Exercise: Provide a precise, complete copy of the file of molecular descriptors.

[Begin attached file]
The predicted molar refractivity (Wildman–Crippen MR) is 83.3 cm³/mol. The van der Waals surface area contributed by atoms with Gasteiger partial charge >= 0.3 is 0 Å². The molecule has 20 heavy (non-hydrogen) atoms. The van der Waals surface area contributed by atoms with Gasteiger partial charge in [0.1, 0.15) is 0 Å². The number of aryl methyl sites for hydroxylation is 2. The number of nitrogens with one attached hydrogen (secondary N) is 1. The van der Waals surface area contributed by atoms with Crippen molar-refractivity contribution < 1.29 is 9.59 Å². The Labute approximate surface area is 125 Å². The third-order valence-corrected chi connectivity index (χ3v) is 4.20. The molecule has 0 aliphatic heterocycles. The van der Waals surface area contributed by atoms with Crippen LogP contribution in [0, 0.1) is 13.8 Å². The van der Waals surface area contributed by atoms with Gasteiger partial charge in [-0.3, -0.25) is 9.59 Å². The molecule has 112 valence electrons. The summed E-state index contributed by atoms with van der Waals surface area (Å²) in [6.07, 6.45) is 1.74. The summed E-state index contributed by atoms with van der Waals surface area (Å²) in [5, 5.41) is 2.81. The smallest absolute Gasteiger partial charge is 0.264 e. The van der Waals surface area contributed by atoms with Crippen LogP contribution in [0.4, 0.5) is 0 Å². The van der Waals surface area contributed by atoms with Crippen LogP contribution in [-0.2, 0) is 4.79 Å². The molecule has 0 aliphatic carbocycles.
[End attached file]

The predicted molar refractivity (Wildman–Crippen MR) is 83.3 cm³/mol. The van der Waals surface area contributed by atoms with Gasteiger partial charge >= 0.3 is 0 Å². The molecule has 20 heavy (non-hydrogen) atoms. The van der Waals surface area contributed by atoms with Gasteiger partial charge in [0.1, 0.15) is 0 Å². The number of aryl methyl sites for hydroxylation is 2. The number of nitrogens with one attached hydrogen (secondary N) is 1. The van der Waals surface area contributed by atoms with Crippen molar-refractivity contribution < 1.29 is 9.59 Å². The Labute approximate surface area is 125 Å². The third-order valence-corrected chi connectivity index (χ3v) is 4.20. The molecule has 0 aliphatic heterocycles. The van der Waals surface area contributed by atoms with Crippen LogP contribution in [0, 0.1) is 13.8 Å². The van der Waals surface area contributed by atoms with Gasteiger partial charge in [-0.3, -0.25) is 9.59 Å². The molecule has 112 valence electrons. The summed E-state index contributed by atoms with van der Waals surface area (Å²) in [6.07, 6.45) is 1.74. The summed E-state index contributed by atoms with van der Waals surface area (Å²) in [5, 5.41) is 2.81. The smallest absolute Gasteiger partial charge is 0.264 e. The van der Waals surface area contributed by atoms with Crippen LogP contribution in [0.4, 0.5) is 0 Å². The van der Waals surface area contributed by atoms with Crippen LogP contribution in [-0.2, 0) is 4.79 Å². The molecule has 0 aliphatic carbocycles.